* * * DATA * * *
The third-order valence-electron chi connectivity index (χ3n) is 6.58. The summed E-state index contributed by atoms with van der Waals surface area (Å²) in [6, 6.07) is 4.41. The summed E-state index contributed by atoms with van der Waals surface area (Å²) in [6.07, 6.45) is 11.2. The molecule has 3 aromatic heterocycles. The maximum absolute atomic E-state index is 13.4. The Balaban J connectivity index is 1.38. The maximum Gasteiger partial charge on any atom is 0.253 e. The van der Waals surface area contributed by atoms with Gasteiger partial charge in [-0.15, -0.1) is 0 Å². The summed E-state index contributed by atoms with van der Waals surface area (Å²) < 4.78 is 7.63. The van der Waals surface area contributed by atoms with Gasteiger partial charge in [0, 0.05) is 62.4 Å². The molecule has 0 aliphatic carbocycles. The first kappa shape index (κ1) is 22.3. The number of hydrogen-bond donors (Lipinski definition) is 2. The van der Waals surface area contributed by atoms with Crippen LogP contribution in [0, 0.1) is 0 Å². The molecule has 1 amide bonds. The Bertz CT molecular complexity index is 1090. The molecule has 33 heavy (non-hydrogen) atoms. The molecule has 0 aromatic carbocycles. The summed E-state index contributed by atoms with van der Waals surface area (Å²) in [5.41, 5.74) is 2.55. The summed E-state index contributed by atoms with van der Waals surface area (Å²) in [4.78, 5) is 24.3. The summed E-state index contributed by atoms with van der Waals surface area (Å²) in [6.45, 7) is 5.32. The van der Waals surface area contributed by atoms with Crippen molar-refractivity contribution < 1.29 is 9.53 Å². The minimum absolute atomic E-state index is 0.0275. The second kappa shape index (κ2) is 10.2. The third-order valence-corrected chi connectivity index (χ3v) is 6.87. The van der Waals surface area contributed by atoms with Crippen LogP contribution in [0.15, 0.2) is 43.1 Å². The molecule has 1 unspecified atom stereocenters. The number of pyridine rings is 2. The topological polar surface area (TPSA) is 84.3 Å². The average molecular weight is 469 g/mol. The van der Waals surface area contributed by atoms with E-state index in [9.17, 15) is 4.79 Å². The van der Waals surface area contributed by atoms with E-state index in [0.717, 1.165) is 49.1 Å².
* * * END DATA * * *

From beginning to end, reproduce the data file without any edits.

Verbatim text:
The third-order valence-electron chi connectivity index (χ3n) is 6.58. The summed E-state index contributed by atoms with van der Waals surface area (Å²) in [6, 6.07) is 4.41. The summed E-state index contributed by atoms with van der Waals surface area (Å²) in [6.07, 6.45) is 11.2. The molecule has 3 aromatic heterocycles. The maximum absolute atomic E-state index is 13.4. The Balaban J connectivity index is 1.38. The maximum Gasteiger partial charge on any atom is 0.253 e. The van der Waals surface area contributed by atoms with Gasteiger partial charge in [-0.15, -0.1) is 0 Å². The summed E-state index contributed by atoms with van der Waals surface area (Å²) < 4.78 is 7.63. The van der Waals surface area contributed by atoms with Gasteiger partial charge in [0, 0.05) is 62.4 Å². The molecule has 0 aliphatic carbocycles. The first kappa shape index (κ1) is 22.3. The number of hydrogen-bond donors (Lipinski definition) is 2. The van der Waals surface area contributed by atoms with Crippen LogP contribution in [0, 0.1) is 0 Å². The molecule has 1 amide bonds. The Bertz CT molecular complexity index is 1090. The molecule has 33 heavy (non-hydrogen) atoms. The molecule has 0 aromatic carbocycles. The summed E-state index contributed by atoms with van der Waals surface area (Å²) in [5.41, 5.74) is 2.55. The summed E-state index contributed by atoms with van der Waals surface area (Å²) in [4.78, 5) is 24.3. The summed E-state index contributed by atoms with van der Waals surface area (Å²) in [6.45, 7) is 5.32. The van der Waals surface area contributed by atoms with Crippen molar-refractivity contribution < 1.29 is 9.53 Å². The minimum absolute atomic E-state index is 0.0275. The second kappa shape index (κ2) is 10.2. The third-order valence-corrected chi connectivity index (χ3v) is 6.87. The van der Waals surface area contributed by atoms with Crippen LogP contribution in [0.15, 0.2) is 43.1 Å². The molecule has 1 unspecified atom stereocenters. The number of pyridine rings is 2. The topological polar surface area (TPSA) is 84.3 Å². The average molecular weight is 469 g/mol. The van der Waals surface area contributed by atoms with E-state index in [9.17, 15) is 4.79 Å². The van der Waals surface area contributed by atoms with E-state index in [0.717, 1.165) is 49.1 Å².